CE09 - Nanomatériaux et nanotechnologies pour les produits du futur

Growth selectIvity and Applications of single wall carbon NanoTubes – GIANT

Submission summary

Industry is currently taking the lead to develop applications based on the genuine properties of Single Walled Carbon Nanotubes (SWNTs), that are their outstanding strength and aspect ratio, and ability to display metallic or semi-conducting characteristics, depending on their chiral structure. From a fundamental point of view, and also to make these applications commercially viable, finding a way to grow, on demand, metallic (m-) or semi-conducting (sc-) SWNTs with a reasonable yield and good selectivity, remains the biggest issue. The Catalytic Chemical Vapor Deposition (CVD) synthesis of SWNTs, that takes place at high temperature (600-1200 C), and in a complex chemical environment, is still not completely understood, though recent experiments, reporting a chiral selective growth, ignited a burst of questions, and new efforts to tackle this issue. In this context, the goal of the GIANT project is to build upon recent breakthrough results obtained in the understanding of the growth mechanisms, to gain an effective control of SWNT structure during their synthesis. In a previous project, involving the same partners, the importance of controlling the growth mode characterizing the geometry of the tube / catalyst nanoparticle (NP) interface during the growth, has been emphasized. A thermodynamic modeling relating interfacial energies to the resulting tube chirality has been developed. We also showed that using bi-metallic NPs, and fine tuning the growth conditions, led to a better SC/M selectivity.
The underlying idea is now to focus on the chemistry and structure of the tube / NP interfaces using dedicated new experiments. Guided by the understanding brought about by our modeling, we will develop new catalysts, by different methods, including our original route based on the grafting and calcination of Prussian Blue Analogs, that enables to form dispersed, stable bimetallic and carbide NPs with controlled stoichiometry. Real time, in situ investigations will shed new light on observations that were previously done after growth. A strong asset of this project will be the use of the NanoMAX HR-TEM facility, that combines state of the art environmental Transmission Electron Microscopy (TEM), with original developments of the gas injection system, that make it perform under the same conditions as the UHV-CVD setup used in the laboratory. The chemical and structural evolution of the catalysts will be also investigated in situ and real time in a dedicated facility (FENIX) at LPICM. Systematic cross-checking between TEM (imaging and diffraction) and Raman assignments of the chiral distributions of produced tubes, and a comparison of in situ data with advanced post growth characterizations will be performed. Theory and modeling will be in constant interaction with experiments, either to guide the choice and modifications of the catalysts or to help the interpretation of the results. The thermodynamic modeling of the interface will be extended to include growth kinetics, and detailed atomistic Monte Carlo computer simulations of two kind of systems with different affinities for C (from NiPt to W or Mo carbide NPs) will be performed, to check their influence on the growth modes and resulting chiralities. Each catalytic system family (NiPt, CoMo and CoW, WC or Mo2C, carbon precursors and growth conditions) will be iteratively analyzed, tested for its selective growth ability, and, if successful, eventually used for producing m- or sc-SWNTs incorporated in different types of devices (sensors, transistors, field emission tips …). A successful outcome of the project will be the identification of selective catalytic systems offering either sc- or m-selectivity, with a reasonable yield, and the understanding of the underlying mechanisms.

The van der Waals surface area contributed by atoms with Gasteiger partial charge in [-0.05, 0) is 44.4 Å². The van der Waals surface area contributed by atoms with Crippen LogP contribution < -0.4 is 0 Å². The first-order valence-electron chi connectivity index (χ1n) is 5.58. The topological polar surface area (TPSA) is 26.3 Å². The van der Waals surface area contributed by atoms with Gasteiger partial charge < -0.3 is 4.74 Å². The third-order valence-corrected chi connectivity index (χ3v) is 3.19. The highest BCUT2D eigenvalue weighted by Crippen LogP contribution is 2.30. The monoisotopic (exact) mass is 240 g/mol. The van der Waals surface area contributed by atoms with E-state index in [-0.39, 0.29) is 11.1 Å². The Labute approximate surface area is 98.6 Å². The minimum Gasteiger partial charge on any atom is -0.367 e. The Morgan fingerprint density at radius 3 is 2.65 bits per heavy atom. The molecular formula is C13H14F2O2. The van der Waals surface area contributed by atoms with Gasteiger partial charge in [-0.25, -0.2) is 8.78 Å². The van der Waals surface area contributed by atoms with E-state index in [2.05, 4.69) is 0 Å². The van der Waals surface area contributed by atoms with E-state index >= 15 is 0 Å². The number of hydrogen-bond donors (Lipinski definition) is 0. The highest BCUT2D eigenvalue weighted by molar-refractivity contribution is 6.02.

Project coordination

Christophe Bichara (Centre National de la Recherche Scientifique DR12 Centre Indisciplinaire de Nanoscience de Marseille)

The author of this summary is the project coordinator, who is responsible for the content of this summary. The ANR declines any responsibility as for its contents.


ICMMO Université Paris Sud + Institut de Chimie Moléculaire et des Matériaux d'Orsay
CNRS - LPICM Laboratoire de physique des interfaces et des couches minces
CNRS - LEM Laboratoire d'étude des microstructures
CINaM Centre National de la Recherche Scientifique DR12 Centre Indisciplinaire de Nanoscience de Marseille

Help of the ANR 530,564 euros
Beginning and duration of the scientific project: October 2018 - 48 Months

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